The last time we caught up with Chatham Rabbits, Sarah and Austin McCombie were fresh on the heels of a long, strange trip home after a string of pandemic-related concert cancellations derailed their touring plans. But since then, the husband-and-wife duo hasn’t stepped off the gas. In the thick of venue closures, they hitched a trailer to their van and played outdoor shows in nearly two hundred neighborhoods. They hosted six sold-out shows at a makeshift venue on their North Carolina farm. And between gigs, they offered fans a glimpse at their rural lifestyle with regular video updates, chatting with the cows and chickens in between writing songs and frying up fresh eggs.
This Friday, June 3, Chatham Rabbits will release If You See Me Riding By, which Garden & Gun is proud to premiere below. They recorded the ten-song album partially at a lake house in Virginia and partially at Betty’s, a studio outside of Chapel Hill owned by the fellow North Carolina band Sylvan Esso. Songs like “Who Will Save the Trees” and “11 Acres” draw on the couple’s close ties to nature, with the McCombies’ gentle drawls and sweet harmonies finding a perfect backdrop in the country and bluegrass-inspired strings that accompany them. Anyone who’s seen the warm duo onstage will find a familiarity in songs like “Foot of My Bed” or “You Never Told Me I Was Pretty,” which capture the energy and the empathy that make this rising band special.
Another treat for fans: In May, PBS premiered On the Road with Chatham Rabbits, a four-part series that followed the duo through several shows and their day-to-day lives.
G&G caught up with the McCombies to talk about their favorite new songs, the peace (and occasional chaos) of life on the farm, and the fan connections they’ve made along their journey. Stream the album and read the interview below. If You See Me Riding By is available to order here.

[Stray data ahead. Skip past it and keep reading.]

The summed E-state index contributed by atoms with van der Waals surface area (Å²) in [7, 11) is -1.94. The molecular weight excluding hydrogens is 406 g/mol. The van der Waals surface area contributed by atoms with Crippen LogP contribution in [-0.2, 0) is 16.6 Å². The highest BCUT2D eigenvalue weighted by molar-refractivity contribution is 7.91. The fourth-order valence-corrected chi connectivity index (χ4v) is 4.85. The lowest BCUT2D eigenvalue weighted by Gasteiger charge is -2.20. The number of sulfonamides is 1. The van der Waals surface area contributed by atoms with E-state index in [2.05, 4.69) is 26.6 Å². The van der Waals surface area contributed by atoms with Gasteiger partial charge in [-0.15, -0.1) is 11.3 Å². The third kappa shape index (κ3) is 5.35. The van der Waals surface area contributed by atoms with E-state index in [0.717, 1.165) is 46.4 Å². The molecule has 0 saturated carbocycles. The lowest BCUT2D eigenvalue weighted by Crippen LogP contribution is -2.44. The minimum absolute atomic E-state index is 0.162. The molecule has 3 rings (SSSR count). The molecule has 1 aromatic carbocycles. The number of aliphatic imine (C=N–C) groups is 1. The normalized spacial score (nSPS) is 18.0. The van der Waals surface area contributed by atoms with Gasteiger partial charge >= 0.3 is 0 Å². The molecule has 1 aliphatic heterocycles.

Do you have a favorite song or moment on the album? What was especially fun to write?
Sarah: I think Austin and I are going to have different answers, but I am very proud of the song “Abigail.” It’s the only song I’ve ever written that felt like it just kind of spilled out. I wrote it about the Kentucky Pack Horse Library, which was a program that the federal government started in the 1930s where women in rural Appalachia were paid to ride their horses into the mountains of Kentucky and carry library books to kids that were in really rural, hard-to-reach areas without great school systems. I just kind of grabbed onto the concept and let it flow. And it was a really fun song to write. It just felt… I hate that I’m about to say this, but it felt effortless.
Austin: For me, the song that really sticks out is “You Never Told Me I Was Pretty.” During the pandemic, when everything was canceled, we had a fan of ours in Charlotte reach out and say, “I really want to help you guys. Can I pay you to write a song as a birthday present for my husband, Sam?” So we interviewed her and asked her to tell us about why she loves him and to give us some inspiration. What really stood out was that her favorite thing about Sam is that he never tells their granddaughter, Eleanor, that she’s pretty. Instead, he focuses on who she is as a person and her capabilities. He always says she can do anything she sets her mind to. In the world we live in today, with Instagram and all kinds of stuff, it’s just really special from a grandfather to a granddaughter instilling—and Sarah always says this, too—that the way you look is the least important thing about you.